Any health care proposal championed by Ted Kennedy, the father of socialized medicine in the United States, is bound to be a monumental failure.  Mitt Romney described Ted Kennedy as his "collaborator," whose work "behind the scenes" was "absolutely essential" for passage of the health care plan.  He also praised the senator for winning crucial federal support for the Massachusetts bill, referring to him as the "parent" of RomneyCare in his love-fest with the Massachusetts senator at the bill-signing in 2006.

Is Romney's claim to eliminate ObamaCare when he becomes president a viable and believable statement when he has praised and defended what he accomplished as governor of Massachusetts?  He also told the people of Massachusetts that he would not pursue socialist policies or a tax-and-spend agenda when he ran for governor.  Yet he did these very things once in the governor's chair, and he built up a record that the Democrats will exploit in the general election.

The final judgment of a candidate for any elective office should be based on what that person actually accomplished while in public office or other positions of tangible responsibility -- not isolated quotes from speeches or books, or empty rhetoric aimed at appealing to one group or another.  Anyone can say anything -- and whether it contradicts previous statements is immaterial, as the person in question can claim that he changed his mind -- but no one can escape his or her own actions and accomplishments or lack thereof.  Barack Obama is the epitome of a candidate elected on rhetoric and theatre alone.  And the country is the worse off because of it.

The voters in the upcoming Republican primaries are taking their responsibility seriously, and that is why Mitt Romney cannot get above a certain level in the polls.  He will, in all likelihood, win the nomination, as the establishment and media will continue to denigrate, belittle, and obfuscate the record and accomplishments of the other candidates currently in the field who are not strong enough financially to overcome the barrage.

Republican control of both houses of Congress will take on added importance if Romney is elected president.  The conservatives and the Tea Party movement must therefore concentrate on controlling the Republican caucus in the House and Senate.  Based on his record as governor of Massachusetts, Mitt Romney will have to forcefully maneuver into enacting the changes necessary to reverse the course the country is on.  However, if he wins the nomination and loses to Barack Obama in November, the grassroots revolt against the Republican ruling class will eventuate in the demise of the party in 2016.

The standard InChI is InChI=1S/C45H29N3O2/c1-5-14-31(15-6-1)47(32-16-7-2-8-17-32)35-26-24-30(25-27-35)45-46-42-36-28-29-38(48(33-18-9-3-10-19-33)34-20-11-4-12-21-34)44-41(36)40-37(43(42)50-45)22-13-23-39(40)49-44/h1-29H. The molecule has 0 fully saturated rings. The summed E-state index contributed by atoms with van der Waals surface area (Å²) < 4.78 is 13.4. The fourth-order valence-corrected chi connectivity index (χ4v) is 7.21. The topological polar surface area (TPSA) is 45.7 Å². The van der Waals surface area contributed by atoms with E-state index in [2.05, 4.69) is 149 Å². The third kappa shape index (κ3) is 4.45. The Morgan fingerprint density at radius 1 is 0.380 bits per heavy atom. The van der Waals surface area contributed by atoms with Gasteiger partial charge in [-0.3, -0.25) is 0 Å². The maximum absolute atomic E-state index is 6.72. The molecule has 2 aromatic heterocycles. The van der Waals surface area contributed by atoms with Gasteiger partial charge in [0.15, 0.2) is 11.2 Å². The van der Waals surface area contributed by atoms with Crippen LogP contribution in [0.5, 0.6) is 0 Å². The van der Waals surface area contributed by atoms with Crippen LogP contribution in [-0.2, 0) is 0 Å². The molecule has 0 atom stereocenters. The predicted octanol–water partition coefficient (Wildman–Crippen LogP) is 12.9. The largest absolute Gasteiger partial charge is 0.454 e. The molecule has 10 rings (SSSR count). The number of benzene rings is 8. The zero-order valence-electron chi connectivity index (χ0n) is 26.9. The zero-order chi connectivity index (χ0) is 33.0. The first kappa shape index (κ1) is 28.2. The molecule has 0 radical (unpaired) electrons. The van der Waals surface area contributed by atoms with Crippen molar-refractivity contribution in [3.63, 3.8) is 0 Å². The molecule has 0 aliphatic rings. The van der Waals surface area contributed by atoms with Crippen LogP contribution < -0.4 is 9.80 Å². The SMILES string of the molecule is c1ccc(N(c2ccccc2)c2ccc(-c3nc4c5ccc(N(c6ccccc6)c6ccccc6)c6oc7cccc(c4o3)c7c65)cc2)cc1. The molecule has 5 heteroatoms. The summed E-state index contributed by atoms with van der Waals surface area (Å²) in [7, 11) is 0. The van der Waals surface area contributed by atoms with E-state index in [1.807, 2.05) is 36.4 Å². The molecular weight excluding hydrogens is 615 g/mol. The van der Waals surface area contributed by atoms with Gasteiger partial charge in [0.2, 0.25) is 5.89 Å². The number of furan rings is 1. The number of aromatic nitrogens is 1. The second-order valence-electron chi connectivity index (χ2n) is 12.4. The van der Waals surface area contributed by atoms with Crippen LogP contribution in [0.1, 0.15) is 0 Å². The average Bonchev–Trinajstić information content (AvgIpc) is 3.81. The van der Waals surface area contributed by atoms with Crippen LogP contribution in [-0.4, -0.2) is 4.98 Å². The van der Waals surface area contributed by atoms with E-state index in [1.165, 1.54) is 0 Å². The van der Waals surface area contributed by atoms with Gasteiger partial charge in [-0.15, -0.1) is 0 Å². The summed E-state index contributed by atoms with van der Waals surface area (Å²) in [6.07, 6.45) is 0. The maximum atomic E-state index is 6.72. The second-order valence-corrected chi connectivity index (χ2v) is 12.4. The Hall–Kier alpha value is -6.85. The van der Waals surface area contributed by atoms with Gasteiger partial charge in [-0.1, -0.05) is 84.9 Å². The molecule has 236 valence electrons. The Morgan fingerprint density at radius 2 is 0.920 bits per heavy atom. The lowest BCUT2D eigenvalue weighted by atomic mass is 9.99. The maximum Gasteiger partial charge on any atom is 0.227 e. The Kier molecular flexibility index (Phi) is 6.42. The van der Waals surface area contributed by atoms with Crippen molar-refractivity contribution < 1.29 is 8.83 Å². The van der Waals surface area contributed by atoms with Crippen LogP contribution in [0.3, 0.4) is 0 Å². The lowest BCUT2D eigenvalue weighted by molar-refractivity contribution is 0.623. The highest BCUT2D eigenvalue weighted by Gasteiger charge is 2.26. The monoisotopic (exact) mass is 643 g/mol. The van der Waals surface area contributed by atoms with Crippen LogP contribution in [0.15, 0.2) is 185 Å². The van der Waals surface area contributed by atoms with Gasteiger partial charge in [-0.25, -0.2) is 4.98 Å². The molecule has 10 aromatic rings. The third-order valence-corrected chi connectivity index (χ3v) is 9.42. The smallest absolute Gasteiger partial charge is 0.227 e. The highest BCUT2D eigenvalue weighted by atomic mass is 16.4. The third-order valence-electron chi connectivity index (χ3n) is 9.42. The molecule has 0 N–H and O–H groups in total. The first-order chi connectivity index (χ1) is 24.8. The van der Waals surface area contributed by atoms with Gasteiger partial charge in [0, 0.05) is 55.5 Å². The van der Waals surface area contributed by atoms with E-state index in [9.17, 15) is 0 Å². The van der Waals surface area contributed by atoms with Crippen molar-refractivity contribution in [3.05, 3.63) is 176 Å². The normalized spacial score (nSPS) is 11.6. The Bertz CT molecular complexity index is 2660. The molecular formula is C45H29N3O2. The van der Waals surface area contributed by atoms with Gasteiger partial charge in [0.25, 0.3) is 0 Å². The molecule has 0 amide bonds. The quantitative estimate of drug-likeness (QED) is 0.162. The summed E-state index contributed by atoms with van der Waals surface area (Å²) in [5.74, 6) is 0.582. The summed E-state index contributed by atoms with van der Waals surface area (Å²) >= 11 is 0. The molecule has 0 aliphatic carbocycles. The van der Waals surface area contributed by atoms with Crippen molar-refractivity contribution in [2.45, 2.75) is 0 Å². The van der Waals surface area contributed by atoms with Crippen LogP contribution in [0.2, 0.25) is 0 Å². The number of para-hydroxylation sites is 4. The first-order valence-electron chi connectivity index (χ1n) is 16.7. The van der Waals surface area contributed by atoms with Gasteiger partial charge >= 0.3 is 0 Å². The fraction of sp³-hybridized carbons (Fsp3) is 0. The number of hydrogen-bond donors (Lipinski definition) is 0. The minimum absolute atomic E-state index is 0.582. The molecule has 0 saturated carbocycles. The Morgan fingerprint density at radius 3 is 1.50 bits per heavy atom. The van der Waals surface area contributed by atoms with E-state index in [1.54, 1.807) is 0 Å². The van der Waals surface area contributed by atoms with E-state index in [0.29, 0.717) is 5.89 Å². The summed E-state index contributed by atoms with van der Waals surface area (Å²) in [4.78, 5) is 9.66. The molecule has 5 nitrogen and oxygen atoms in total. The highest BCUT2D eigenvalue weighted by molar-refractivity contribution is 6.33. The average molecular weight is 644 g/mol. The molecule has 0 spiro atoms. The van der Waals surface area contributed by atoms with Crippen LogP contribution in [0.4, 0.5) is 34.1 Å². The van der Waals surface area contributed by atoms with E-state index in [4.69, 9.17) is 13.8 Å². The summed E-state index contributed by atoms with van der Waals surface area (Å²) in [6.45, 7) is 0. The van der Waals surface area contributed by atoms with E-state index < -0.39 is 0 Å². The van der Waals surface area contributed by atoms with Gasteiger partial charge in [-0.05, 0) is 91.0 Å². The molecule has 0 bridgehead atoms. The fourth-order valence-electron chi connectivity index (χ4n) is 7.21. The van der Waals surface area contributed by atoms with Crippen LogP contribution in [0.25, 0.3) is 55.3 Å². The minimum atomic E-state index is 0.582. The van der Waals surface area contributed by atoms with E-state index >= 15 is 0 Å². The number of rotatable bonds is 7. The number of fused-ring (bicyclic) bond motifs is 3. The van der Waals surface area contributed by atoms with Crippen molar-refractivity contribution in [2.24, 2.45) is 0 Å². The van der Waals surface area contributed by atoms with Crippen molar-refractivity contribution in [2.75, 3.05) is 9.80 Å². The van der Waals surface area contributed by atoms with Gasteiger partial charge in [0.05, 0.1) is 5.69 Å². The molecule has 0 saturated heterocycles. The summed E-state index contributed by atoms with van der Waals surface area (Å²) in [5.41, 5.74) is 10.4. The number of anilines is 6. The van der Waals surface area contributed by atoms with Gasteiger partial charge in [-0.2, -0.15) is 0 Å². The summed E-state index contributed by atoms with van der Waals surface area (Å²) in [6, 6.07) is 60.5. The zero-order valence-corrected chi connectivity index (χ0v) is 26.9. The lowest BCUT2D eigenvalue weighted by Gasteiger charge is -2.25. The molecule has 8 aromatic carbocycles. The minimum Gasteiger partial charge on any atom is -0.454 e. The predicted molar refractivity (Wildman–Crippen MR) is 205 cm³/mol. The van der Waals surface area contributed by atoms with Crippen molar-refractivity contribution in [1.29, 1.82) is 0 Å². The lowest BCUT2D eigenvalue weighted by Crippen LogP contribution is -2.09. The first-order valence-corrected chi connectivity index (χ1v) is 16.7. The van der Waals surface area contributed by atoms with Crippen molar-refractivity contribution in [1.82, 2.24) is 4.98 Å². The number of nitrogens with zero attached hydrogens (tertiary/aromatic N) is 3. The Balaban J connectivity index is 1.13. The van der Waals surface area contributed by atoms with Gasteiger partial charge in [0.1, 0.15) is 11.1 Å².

The American people, in 2008, were taken in by soaring rhetoric and well-produced theatre resulting in the election of the worst president since before the Civil War.  Today, the Republican primary voter is faced with less than ideal choices in deciding upon a candidate to oppose and defeat Barack Obama.  While that is often the case in election cycles, in 2012 the selection of the candidate has taken on added importance, as that person must be able to implement bold and dramatic changes.

All of those on the Republican stage have a record of accomplishments and failures.  It is their previous actions -- not their words, promises, or clever attack ads -- that should be the basis for choosing someone to lead the nation back from the abyss.  Mitt Romney has a record as governor of Massachusetts and a business leader, Newt Gingrich as speaker of the House of Representatives, Rick Perry as governor of Texas; Ron Paul as a long-term member of the House of Representatives, Rick Santorum as both a U.S. senator and representative, and Michele Bachmann as a member of the House of Representatives.

The current acknowledged frontrunner and choice of the Republican establishment is Mitt Romney.  As with so many others previously christened by the establishment, he is a candidate who would maintain the status quo in Washington -- the most important agenda item for the ruling class.  His record as Governor of Massachusetts confirms that mindset.  During the debates on RomneyCare, he was warned that his plan could cause a serious problem with access to medical care.  Yet he, Ted Kennedy, and the Democrats in the legislature pushed the plan through.  Less than four years later, the same discussion was being held in the corridors of the Capital in Washington, D.C.

Among the subjects brought up during the debates regarding the potential problems of ObamaCare was the inevitable doctor shortage.  In a 2010 survey published by Investor's Business Daily, "40% of doctors said they 'would retire, seek a nonclinical job in healthcare, or seek a job in a business unrelated to healthcare' over the next three years as the overhaul is phased in."

The National Health Service (NHS) in Great Britain has always served as the "canary in the coal mine" for what is the reality of a socialized health care system.  While the supply of doctors has always been a major issue for the NHS, they were able to mitigate the problem to some degree by importing general practitioners in the 1960s and '70s from other countries, notably India, China, and Pakistan.  However, this group is now retiring along with others due to a pay freeze, pension changes, and an increasing workload.  These steps were initiated by the NHS as their overall costs have skyrocketed in an increasingly aging and less affluent society.

Per the Telegraph: